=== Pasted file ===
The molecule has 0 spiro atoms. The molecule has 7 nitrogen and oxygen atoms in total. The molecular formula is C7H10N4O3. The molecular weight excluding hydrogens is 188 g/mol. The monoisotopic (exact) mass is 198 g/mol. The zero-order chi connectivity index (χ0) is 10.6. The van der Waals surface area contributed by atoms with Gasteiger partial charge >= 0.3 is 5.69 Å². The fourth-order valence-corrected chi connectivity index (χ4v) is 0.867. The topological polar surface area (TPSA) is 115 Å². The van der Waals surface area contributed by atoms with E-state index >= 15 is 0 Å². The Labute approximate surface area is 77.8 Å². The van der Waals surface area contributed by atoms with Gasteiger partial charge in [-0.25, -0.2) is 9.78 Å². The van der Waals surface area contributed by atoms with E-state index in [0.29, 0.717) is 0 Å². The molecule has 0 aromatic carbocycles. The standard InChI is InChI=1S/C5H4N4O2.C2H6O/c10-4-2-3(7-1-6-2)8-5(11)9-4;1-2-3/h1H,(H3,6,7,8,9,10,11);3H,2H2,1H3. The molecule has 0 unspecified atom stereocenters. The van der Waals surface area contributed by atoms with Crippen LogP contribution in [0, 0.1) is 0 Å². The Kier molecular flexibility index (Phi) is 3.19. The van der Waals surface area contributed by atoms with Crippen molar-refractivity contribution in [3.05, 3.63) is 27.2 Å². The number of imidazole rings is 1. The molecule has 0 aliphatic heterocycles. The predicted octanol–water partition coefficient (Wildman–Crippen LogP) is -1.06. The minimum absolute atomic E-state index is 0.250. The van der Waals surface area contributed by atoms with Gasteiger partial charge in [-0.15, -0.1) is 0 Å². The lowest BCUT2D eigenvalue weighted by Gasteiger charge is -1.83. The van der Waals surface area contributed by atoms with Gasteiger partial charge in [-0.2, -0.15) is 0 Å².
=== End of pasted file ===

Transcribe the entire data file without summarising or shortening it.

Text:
The molecule has 0 spiro atoms. The molecule has 7 nitrogen and oxygen atoms in total. The molecular formula is C7H10N4O3. The molecular weight excluding hydrogens is 188 g/mol. The monoisotopic (exact) mass is 198 g/mol. The zero-order chi connectivity index (χ0) is 10.6. The van der Waals surface area contributed by atoms with Gasteiger partial charge >= 0.3 is 5.69 Å². The fourth-order valence-corrected chi connectivity index (χ4v) is 0.867. The topological polar surface area (TPSA) is 115 Å². The van der Waals surface area contributed by atoms with E-state index >= 15 is 0 Å². The Labute approximate surface area is 77.8 Å². The van der Waals surface area contributed by atoms with Gasteiger partial charge in [-0.25, -0.2) is 9.78 Å². The van der Waals surface area contributed by atoms with E-state index in [0.29, 0.717) is 0 Å². The molecule has 0 aromatic carbocycles. The standard InChI is InChI=1S/C5H4N4O2.C2H6O/c10-4-2-3(7-1-6-2)8-5(11)9-4;1-2-3/h1H,(H3,6,7,8,9,10,11);3H,2H2,1H3. The molecule has 0 unspecified atom stereocenters. The van der Waals surface area contributed by atoms with Crippen LogP contribution in [0, 0.1) is 0 Å². The Kier molecular flexibility index (Phi) is 3.19. The van der Waals surface area contributed by atoms with Crippen molar-refractivity contribution in [3.05, 3.63) is 27.2 Å². The number of imidazole rings is 1. The molecule has 0 aliphatic heterocycles. The predicted octanol–water partition coefficient (Wildman–Crippen LogP) is -1.06. The minimum absolute atomic E-state index is 0.250. The van der Waals surface area contributed by atoms with Gasteiger partial charge in [-0.15, -0.1) is 0 Å². The lowest BCUT2D eigenvalue weighted by Gasteiger charge is -1.83. The van der Waals surface area contributed by atoms with Gasteiger partial charge in [-0.2, -0.15) is 0 Å².